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Struct
A struct is a composite data type (or record) declaration that defines a physically grouped list of variables under one name in a block of memory, allowing different variables to be accessed via a single pointer or by the struct declared name which returns the same address.
For people coming from OOP languages, it can be thought as class but with more restrictions.
struct User {
name string
email string
country string
}
fn main() {
user := User {
name: "V developers"
country: "Canada"
}
println(user.country)
}
Note: Structs are allocated on the stack.
You can use a comma to separate each field when creating a new instance of the struct. It's useful when you want to create a new instance on a single line.
user := User { name: "V developers", email: "[email protected]", country: "Canada" }

You can allocate a struct on the heap and get a reference to it by using the & prefix as follows:
user := &User{"V developers", "[email protected]", "Canada"}
println(user.name)
The type of user is &User. It's a reference to User.

Struct fields are private and immutable by default. Their access modifiers can be changed with pub and mut.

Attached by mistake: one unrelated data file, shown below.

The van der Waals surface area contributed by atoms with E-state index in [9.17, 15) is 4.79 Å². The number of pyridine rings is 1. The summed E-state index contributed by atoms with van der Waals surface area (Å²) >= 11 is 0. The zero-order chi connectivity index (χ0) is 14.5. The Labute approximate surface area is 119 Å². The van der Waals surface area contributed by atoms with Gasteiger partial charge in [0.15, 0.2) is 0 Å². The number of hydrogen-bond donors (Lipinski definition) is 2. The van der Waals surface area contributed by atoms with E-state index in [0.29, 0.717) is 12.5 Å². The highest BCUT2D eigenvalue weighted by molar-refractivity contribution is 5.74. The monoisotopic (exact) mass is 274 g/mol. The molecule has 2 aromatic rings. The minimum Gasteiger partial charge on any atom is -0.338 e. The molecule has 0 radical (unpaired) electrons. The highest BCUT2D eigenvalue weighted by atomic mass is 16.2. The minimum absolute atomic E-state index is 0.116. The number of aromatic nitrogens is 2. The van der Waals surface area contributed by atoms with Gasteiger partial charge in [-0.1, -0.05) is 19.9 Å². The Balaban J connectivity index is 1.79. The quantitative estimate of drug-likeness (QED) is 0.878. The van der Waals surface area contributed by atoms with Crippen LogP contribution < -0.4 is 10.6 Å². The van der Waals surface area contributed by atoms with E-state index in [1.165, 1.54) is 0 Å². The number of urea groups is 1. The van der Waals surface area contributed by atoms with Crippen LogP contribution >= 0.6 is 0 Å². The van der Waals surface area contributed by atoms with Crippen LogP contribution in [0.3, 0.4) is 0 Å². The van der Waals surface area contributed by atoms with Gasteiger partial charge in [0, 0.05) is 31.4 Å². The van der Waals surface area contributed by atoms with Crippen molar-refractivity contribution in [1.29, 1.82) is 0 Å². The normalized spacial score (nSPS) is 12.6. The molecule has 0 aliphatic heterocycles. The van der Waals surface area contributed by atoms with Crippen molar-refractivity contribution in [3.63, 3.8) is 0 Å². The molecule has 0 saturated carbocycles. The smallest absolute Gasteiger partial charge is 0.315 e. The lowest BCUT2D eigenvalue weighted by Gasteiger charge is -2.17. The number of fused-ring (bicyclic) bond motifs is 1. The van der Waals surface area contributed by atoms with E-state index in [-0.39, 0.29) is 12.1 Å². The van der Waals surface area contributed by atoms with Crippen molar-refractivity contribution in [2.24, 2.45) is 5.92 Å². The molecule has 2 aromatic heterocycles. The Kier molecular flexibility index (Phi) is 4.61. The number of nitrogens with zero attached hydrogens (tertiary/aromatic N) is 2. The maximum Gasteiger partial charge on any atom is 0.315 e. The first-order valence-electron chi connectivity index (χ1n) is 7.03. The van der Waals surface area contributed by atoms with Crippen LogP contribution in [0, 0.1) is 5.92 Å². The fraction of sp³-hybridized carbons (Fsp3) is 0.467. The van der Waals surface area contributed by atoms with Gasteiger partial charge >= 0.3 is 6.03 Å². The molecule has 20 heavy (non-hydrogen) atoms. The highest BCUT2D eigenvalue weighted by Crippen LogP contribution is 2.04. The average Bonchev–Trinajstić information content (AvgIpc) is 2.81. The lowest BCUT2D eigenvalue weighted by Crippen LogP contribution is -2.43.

struct User {
email string
}
You can define them as private mutable.
struct User {
email string
mut:
first_name string
last_name string
}
You can also define them as public immmutable (readonly).
struct User {
email string
mut:
first_name string
last_name string
pub:
sin_number int
}
or as public, but mutable only in the parent module.
struct User {
email string
mut:
first_name string
last_name string
pub:
sin_number int
pub mut:
phone int
}
or public and mutable both inside and outside parent module.
struct User {
email string
mut:
first_name string
last_name string
pub:
sin_number int
pub mut:
phone int
pub mut mut:
address_1 string
address_2 string
city string
country string
zip string
}

  1. 1.
    Create a struct that stores and displays User information.
  2. 2.
    Create a Point struct that holds x and y field and guard them with private and public.
Last modified 2yr ago
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The & prefix
Access modifiers
Exercises